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Meet Trailblazer Natasha Teymourian

Today we’d like to introduce you to Natasha Teymourian.

Thanks for sharing your story with us Natasha. So, let’s start at the beginning and we can move on from there.
I’m not the girl from Ipanema but I’m still Carioca. A native Brazilian, I was born in Rio de Janeiro to a diverse family. I didn’t care much for or understand what being exotic was, but I grew up exotic. In America, of all places. Being taught American English by a family to whom English only followed Portuguese and Farsi. When you grow up, you start to notice the world around you. And what I saw in myself was myself in my countries and my countries in me — even when my countries didn’t see me as a “real American,” a “real Brazilian,” or a “real Persian.” It’s a confusing place and its richness lies in its diverseness. It’s an awfully human place. And a simultaneously dehumanizing place; A lonely place. One morning, you wake up, look in the mirror, and see that the land and shanty towns and french fries are in you. They are you. You’re them. And you know it’s nonsense to say otherwise. I am, for better or worse, some diasporic breed of racial ambiguity.

This third space or the realm between the physical presence and the remote is what drew me to the power of storytelling. It’s human nature to crave connection and understanding, and after relocating to San Diego in my more formative years, I learned that there are others with stories like mine; others who exist in the hybrid space in-between. However, there was a struggle to find outlets in which we could share our visual and written stories, so I created Epigraph Press in attempt to reclaim the third space.

We’re always bombarded by how great it is to pursue your passion, etc. – but we’ve spoken with enough people to know that it’s not always easy. Overall, would you say things have been easy for you?
To tell a story that a reader can connect with requires two things: truth and vulnerability. And that can be difficult when your stories are based on the fluid and complex theme of identity. But it’s easier when involved with a positive, inclusive community and knowing that it’s okay to discover along the way! I’d probably tell a younger me that the most important thing is to focus on your own needs and wants and to make sure that both are met. Many people try to mold young women into what they think they should be but it’s ultimately up to the woman herself.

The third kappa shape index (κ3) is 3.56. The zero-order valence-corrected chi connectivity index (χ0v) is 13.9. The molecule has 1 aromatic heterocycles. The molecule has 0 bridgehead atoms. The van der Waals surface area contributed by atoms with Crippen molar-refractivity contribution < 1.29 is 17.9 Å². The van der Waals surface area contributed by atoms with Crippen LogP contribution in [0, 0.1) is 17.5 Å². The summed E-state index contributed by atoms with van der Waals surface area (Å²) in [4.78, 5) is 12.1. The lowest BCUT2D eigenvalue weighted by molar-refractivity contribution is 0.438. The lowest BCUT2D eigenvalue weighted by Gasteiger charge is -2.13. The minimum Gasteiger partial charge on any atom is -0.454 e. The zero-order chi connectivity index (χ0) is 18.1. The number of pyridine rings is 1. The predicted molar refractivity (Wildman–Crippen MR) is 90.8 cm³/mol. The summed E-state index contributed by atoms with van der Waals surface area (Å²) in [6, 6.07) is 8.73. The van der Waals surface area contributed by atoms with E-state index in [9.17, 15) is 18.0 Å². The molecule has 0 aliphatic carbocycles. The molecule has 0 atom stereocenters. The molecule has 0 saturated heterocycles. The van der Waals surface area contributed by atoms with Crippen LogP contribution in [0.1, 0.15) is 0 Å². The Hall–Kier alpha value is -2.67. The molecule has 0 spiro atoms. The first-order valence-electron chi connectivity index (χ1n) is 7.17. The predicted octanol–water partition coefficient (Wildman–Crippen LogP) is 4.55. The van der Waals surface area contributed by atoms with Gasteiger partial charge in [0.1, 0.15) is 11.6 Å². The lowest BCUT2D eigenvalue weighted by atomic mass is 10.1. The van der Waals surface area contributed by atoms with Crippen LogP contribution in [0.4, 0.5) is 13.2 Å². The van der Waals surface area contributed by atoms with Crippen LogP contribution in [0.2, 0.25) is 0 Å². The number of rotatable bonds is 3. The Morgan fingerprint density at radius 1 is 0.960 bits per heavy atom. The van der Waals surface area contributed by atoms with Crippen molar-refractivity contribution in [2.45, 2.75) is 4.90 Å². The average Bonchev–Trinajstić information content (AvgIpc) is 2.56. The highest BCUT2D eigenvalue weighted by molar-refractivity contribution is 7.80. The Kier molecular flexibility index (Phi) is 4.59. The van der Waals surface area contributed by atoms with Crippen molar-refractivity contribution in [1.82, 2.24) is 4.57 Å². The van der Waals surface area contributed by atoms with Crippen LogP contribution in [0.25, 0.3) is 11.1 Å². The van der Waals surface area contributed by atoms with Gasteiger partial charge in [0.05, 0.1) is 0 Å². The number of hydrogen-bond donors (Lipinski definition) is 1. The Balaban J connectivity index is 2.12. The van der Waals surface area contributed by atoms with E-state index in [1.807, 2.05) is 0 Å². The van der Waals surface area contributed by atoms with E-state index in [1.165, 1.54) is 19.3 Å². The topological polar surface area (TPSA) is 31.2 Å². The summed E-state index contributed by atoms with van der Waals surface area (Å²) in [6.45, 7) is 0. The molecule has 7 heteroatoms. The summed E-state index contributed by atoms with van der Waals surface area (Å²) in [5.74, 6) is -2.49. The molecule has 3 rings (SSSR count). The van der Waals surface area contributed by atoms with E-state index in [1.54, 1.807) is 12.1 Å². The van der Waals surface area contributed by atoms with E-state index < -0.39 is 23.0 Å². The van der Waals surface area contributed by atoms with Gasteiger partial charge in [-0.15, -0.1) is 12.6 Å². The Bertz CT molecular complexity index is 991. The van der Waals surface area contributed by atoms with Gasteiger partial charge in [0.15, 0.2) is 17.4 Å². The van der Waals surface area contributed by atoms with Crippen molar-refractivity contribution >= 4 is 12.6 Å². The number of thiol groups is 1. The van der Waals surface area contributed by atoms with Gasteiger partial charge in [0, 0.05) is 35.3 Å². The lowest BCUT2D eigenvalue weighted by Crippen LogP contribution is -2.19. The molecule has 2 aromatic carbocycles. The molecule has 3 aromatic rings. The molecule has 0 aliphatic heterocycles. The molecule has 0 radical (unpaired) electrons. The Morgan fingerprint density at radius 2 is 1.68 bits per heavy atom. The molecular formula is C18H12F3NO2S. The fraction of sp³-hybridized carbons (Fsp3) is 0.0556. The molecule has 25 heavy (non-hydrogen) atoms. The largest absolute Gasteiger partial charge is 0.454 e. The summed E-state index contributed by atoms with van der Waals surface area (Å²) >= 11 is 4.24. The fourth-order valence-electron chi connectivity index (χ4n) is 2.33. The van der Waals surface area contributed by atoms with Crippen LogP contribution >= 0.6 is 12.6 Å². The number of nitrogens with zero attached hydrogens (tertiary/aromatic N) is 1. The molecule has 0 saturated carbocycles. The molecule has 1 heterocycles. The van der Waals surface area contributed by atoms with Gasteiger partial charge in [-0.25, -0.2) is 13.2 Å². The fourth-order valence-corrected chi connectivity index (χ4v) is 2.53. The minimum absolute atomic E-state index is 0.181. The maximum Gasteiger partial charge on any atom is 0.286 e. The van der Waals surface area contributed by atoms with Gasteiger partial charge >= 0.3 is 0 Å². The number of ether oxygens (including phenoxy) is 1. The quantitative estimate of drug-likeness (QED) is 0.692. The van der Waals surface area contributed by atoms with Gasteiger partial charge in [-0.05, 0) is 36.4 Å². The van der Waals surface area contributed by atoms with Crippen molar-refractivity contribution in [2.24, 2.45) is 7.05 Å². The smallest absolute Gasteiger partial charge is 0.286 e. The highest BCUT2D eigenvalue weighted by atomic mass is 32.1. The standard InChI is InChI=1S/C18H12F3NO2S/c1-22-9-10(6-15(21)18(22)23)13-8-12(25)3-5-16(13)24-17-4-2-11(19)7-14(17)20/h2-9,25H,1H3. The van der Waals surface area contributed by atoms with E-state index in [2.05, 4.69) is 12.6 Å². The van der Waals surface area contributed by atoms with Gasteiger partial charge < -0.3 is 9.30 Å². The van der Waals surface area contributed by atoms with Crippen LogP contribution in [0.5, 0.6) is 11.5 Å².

We’d love to hear more about Epigraph Press.
Epigraph Press is a small art & poetry press focused on diversifying innovation. We aim to intersect the arts and culture and to publish the unconventional. We believe in the power of art to subvert, transform, and metamorphose. We celebrate minorities in any intersectional variation of the term.

We’re interested to hear your thoughts on female leadership – in particular, what do you feel are the biggest barriers or obstacles?
Preconceived perceptions toward women being in a position of power or any role for that matter. An article I read after graduating from college, discussed how when traditional-like companies hire employees, women are judged by their experience and men are judged by their potential. There’s a sort of unspoken doubt against women where we have to prove where we’ve been and that we’re capable of making a difference.

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Image Credit:
Natasha Teymourian

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